Wwould i lie to you on BBC One – a great show! Everyone Loves It: The concept of outrageous yarns that may or may not be true has celebrities displaying gifts for comedic timing and off-the-cuff talk that we never knew they had. It’s a hit, which means it has to be counterfeited. Would it, Channel 4 wonders, perhaps work not as a panel game but as a game show, without the famous people and with audience members lying to win a cash prize instead? And we have the answer, since Channel 4 has gone ahead and made that program and called it You Won’t Believe This: no.
Punters arrive in groups of four, each required to tell a personal story on a particular theme, the first being “I have retired from civilization.” Someone explains how they once joined a cult, after which rival participants make up stories about the time they took a year-long vow of silence in a Spanish monastery, the time they lived as a goat in the Alps for a week and the time they left home to live in an underground bunker due to their fear of nuclear Armageddon. Only one of these people speaks the truth. If a fifth contestant, hearing all the stories, can identify which one isn’t a lie, they win £5,000. Pick a liar and the liar wins the five grand.
The gambler has help. You Won’t Believe This joins Hunted (Channel 4) and The Heist (Sky) in a new game show subgenre in which contestants must outwit the retired mainstays of Britain’s law enforcement elite: highly trained professionals who used to be the most cunning criminals of the country into a trap. and who are now making careers as so-called showbiz sleuths. Excitingly billed as “the interrogators” and given further mystique by the show’s industrial-chic set design – glass walls, bare bricks and cavernous empty spaces, like a Berlin nightclub on a silent Monday – it’s the starkly attired former cops to whom the storytellers must relay their experiences, real or fictional, as they answer questions and, if they lie, try not to be discovered.
A terrifying ordeal? Not really, because the experts have to hold a line. If they actually did what they presumably could do, and expose a liar by mercilessly zooming in on the discrepancies in their accounts, it would spoil the part where the gambler — and those at home — have to decide who isn’t lying. What is confusingly billed in the show’s press notes as “grilling their lives” in a “pressure cooker environment” is more of a rapid heat-up in a low oven, only causing minor hesitations and telling body language connoisseurs in an armchair to snack on. In a few cases, an absurd claim or a blatantly missing detail that the liar can’t hide fast enough with clever improvisation makes it clear they’re not the one, but most of the time it’s really hard to know.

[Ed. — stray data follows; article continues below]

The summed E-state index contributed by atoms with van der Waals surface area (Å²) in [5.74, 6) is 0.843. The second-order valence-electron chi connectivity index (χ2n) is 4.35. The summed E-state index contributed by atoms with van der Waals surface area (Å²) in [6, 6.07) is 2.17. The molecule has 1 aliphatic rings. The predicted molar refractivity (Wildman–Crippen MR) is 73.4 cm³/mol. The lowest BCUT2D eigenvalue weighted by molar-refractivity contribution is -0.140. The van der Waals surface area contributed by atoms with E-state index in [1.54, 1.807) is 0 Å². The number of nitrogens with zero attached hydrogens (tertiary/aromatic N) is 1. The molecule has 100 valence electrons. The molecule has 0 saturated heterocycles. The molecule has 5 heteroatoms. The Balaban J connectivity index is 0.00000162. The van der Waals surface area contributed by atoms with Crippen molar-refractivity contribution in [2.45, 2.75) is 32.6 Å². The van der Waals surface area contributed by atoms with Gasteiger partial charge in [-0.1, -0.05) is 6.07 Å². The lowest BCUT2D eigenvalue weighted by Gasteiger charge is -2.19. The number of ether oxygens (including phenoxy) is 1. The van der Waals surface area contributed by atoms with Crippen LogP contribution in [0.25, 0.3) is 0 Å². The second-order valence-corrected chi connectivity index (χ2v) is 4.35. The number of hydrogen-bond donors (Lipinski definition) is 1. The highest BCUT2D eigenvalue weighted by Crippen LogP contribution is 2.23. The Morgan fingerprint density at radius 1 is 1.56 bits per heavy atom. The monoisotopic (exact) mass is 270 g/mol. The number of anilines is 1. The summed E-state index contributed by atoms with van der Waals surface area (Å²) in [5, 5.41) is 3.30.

The problem is that it’s also pretty hard to care about. No one is spinning the kind of elaborate yarn that would, in hindsight, be a breathtaking display of chutzpah once it’s revealed to be total bilge – that is, the kind of thing that would I lie to you? such a lark. The liars are discouraged by the prize money: the way to win is to keep your head down, don’t say silly things, and appear more blandly plausible than the other fibbers. Meanwhile, the people who tell the truth should also not have anecdotes with too many fascinating details, or they would be too convincing and betray the game. If you were to try and put one of these stories in the Guardian’s Experience column, it would have to shrink to a quarter of a page.
Since not much happens in the interrogation room, a lot rests on the host, Ellie Taylor, and she’s just right for that: on the other side of a soundproof window, listening next to the contestant who must discern which of the four interviewees is telling the truth. Taylor is their mischievous wingwoman, sniffing them about dubious claims and always willing to add a little sauce. She immediately forms a good partnership with the first gambler, 60-year-old Karen from Kent, who is extremely good with her skeptical arm-swinging cries of “Shut up!” and bursts of incredulous laughter.
Format tweaks that might make you feel less flat include adding a studio audience and removing the underwhelming interrogators altogether and letting Taylor and the gambler do it themselves. Right now they can relay inquiries through the hidden earpieces the police wear, but they almost never do because – like everything else in this weird hodgepodge of various other, better formats – it’s just a bit of an awkward faffia.